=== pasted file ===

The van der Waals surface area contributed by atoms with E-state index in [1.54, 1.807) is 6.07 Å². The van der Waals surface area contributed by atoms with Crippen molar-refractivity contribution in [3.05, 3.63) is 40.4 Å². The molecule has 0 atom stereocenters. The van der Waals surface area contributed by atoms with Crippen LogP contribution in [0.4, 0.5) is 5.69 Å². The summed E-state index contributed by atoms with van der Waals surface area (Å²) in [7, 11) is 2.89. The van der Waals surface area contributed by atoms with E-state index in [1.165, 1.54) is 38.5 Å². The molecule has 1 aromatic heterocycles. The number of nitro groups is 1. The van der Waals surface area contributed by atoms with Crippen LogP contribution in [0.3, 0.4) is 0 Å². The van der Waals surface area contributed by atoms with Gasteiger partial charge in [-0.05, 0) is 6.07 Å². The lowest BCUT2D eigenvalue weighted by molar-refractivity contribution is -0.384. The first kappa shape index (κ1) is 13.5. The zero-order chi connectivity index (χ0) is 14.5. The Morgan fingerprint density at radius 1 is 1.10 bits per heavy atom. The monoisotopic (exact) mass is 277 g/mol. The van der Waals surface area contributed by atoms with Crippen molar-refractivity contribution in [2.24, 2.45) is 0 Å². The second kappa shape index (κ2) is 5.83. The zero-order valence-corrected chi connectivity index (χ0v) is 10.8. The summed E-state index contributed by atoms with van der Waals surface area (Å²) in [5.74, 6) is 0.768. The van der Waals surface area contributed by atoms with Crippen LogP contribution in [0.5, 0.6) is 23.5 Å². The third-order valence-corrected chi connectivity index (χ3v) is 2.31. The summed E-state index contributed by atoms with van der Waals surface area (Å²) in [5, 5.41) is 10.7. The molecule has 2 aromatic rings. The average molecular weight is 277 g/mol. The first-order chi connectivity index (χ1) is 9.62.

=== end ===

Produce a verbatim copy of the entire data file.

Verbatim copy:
The van der Waals surface area contributed by atoms with E-state index in [1.54, 1.807) is 6.07 Å². The van der Waals surface area contributed by atoms with Crippen molar-refractivity contribution in [3.05, 3.63) is 40.4 Å². The molecule has 0 atom stereocenters. The van der Waals surface area contributed by atoms with Crippen LogP contribution in [0.4, 0.5) is 5.69 Å². The summed E-state index contributed by atoms with van der Waals surface area (Å²) in [7, 11) is 2.89. The van der Waals surface area contributed by atoms with E-state index in [1.165, 1.54) is 38.5 Å². The molecule has 1 aromatic heterocycles. The number of nitro groups is 1. The van der Waals surface area contributed by atoms with Crippen LogP contribution in [0.3, 0.4) is 0 Å². The van der Waals surface area contributed by atoms with Gasteiger partial charge in [-0.05, 0) is 6.07 Å². The lowest BCUT2D eigenvalue weighted by molar-refractivity contribution is -0.384. The first kappa shape index (κ1) is 13.5. The zero-order chi connectivity index (χ0) is 14.5. The Morgan fingerprint density at radius 1 is 1.10 bits per heavy atom. The monoisotopic (exact) mass is 277 g/mol. The van der Waals surface area contributed by atoms with Crippen molar-refractivity contribution in [2.24, 2.45) is 0 Å². The second kappa shape index (κ2) is 5.83. The zero-order valence-corrected chi connectivity index (χ0v) is 10.8. The summed E-state index contributed by atoms with van der Waals surface area (Å²) in [5.74, 6) is 0.768. The van der Waals surface area contributed by atoms with Crippen LogP contribution in [0.5, 0.6) is 23.5 Å². The third-order valence-corrected chi connectivity index (χ3v) is 2.31. The summed E-state index contributed by atoms with van der Waals surface area (Å²) in [5, 5.41) is 10.7. The molecule has 2 aromatic rings. The average molecular weight is 277 g/mol. The first-order chi connectivity index (χ1) is 9.62.